Monday, 9 November 2009

Alternative Lifestyle/escapism

Yurt Village, Sharpham Devon - Photographs by Harry Hilliar

The following images are ones that I took whilst reseaching for this project.
This small community hidden away in the South West consists of five yurts, a wooden shed kitchen and an outside toilet and shower block. The first impressions of this space was the beauty of the location, surrounded by gardens and a large river this space seemed to epitomise the romanticism of outdoor living.

There is one permanent dweller, the other five volunteer for three months before moving on. Free living is provided in exchange for labour which mainly consists of working on the large vegetable garden within the land. This being my first exploration into such living I was anxious about whether they would be accepting of my intrusion into their space. I received a warm welcome and was surprised by the friendly positive atmosphere. The space itself was immaculate and well kept. Through conversing with the inhabitants it became evident that they were not as self sufficient than would have liked to be and were still very much involved with the commodities of modern living.
Most used mobile phones, computers and drove to neighbouring towns to buy food and toiletries. They all seemed to adopt the view of organic self sufficient living as an ideal to strive toward. The main constrain in achieving this I was informed being financial, although able to cultivate their own vegetables and keep chickens, the need for energy, namely solar power, was regarded as a vital step towards self sustainability which they held as vitally important yet were unable to afford the equipment.The irony to this settlement however was that their encampment resided within the grounds of an old manor house, which now serving as a charity and small business granted them the space in return for the vegetables gain from their labour to be cooked in the public restaurant nearby. Although they lived in relative isolation, the means to such lifestyle were enabled by the aristocrats of the past and the arrangement with the modern business today.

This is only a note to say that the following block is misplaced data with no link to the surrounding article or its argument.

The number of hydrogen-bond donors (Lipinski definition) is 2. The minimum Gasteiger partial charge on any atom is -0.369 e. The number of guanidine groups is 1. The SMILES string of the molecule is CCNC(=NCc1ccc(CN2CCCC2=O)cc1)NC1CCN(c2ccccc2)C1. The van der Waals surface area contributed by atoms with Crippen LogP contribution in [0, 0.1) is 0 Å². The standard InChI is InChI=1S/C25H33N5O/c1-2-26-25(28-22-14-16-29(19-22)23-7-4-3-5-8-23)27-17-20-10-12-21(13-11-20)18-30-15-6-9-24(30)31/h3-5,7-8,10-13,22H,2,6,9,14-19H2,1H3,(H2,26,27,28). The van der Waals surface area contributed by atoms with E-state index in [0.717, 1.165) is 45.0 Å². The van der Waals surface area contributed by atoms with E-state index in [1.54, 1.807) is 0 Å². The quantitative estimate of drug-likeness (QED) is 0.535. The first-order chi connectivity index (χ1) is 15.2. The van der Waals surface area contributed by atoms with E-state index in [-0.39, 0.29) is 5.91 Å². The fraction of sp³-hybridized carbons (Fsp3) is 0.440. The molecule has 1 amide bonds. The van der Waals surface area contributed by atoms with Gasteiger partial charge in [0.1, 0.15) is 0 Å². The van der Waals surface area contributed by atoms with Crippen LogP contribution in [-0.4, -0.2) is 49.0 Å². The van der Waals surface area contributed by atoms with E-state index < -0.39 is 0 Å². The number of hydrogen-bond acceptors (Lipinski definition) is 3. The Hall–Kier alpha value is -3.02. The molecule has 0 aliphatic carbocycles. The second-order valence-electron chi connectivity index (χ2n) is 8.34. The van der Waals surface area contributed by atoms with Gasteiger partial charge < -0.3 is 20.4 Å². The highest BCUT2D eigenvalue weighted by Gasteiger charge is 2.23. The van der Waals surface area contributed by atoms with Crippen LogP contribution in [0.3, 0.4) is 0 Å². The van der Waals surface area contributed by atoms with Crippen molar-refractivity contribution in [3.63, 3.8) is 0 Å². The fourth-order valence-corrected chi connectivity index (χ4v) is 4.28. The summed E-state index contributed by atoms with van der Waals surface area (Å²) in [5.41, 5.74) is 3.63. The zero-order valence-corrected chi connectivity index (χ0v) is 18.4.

Communal living stay and work for keep - then move on - there are hundreds of sites in the UK and thousands wordwide.

For those people seeking to escape from the mundane way of life and who like the romantic notion of staying in a yurt there are holiday sites they can go to. They can go and stay in Mongolian Yurts and get away from it all without actually having to work for their keep.

Click on the following link to see the authentic Mongolian Yurts and other images of this 'holiday' destination.

Get back to nature and stay in one of our six Mongolian Yurts

Image from website

Photography of Yurt at Poundsgate, Dartmoor - Harry Hilliar

Images from website

'It sounds cliched but we felt that we really did get away from it all"


This tree house is virtually invisible from any public path or space and exists unknown to most. The owner lives here all year round after building the construction himself. It consists of two levels, a kitchen, and a living/sleeping space. Access is via the ladder and requires some agility and branch negotiation. There is a wood burning fire with chimney and oil lamps for light. Like the nearby yurts this dwelling is only accessible via a long walk with no access for cars. Similarly the structure can be considered temporary as there are no permanent changes to the land made by its construction.

Have your own treehouse built in your own backyard...

A tall, tall, treehouse........
With the top of the roof reaching 10 metres high, and being situated in a secret location in Hampstead, we believe this is without doubt the highest (and probably the most spectacular) treehouse in London. From the top of the treehouse you can look over West London (and even look down on the arch at Wembley stadium).
The tree house itself boasts gothic doors and windows, is fully insulated and lined, has fold up desks on the lower floor and oak bunks on the top floor. There is even a toilet and basin for over-night stays!
The roof and the exterior walls are clad with cedar, but the turret at the front of the tree house is clad in copper.

Luxury treehouse.

If you want to have a luxury treehouse built follow the following link

No comments:

Post a Comment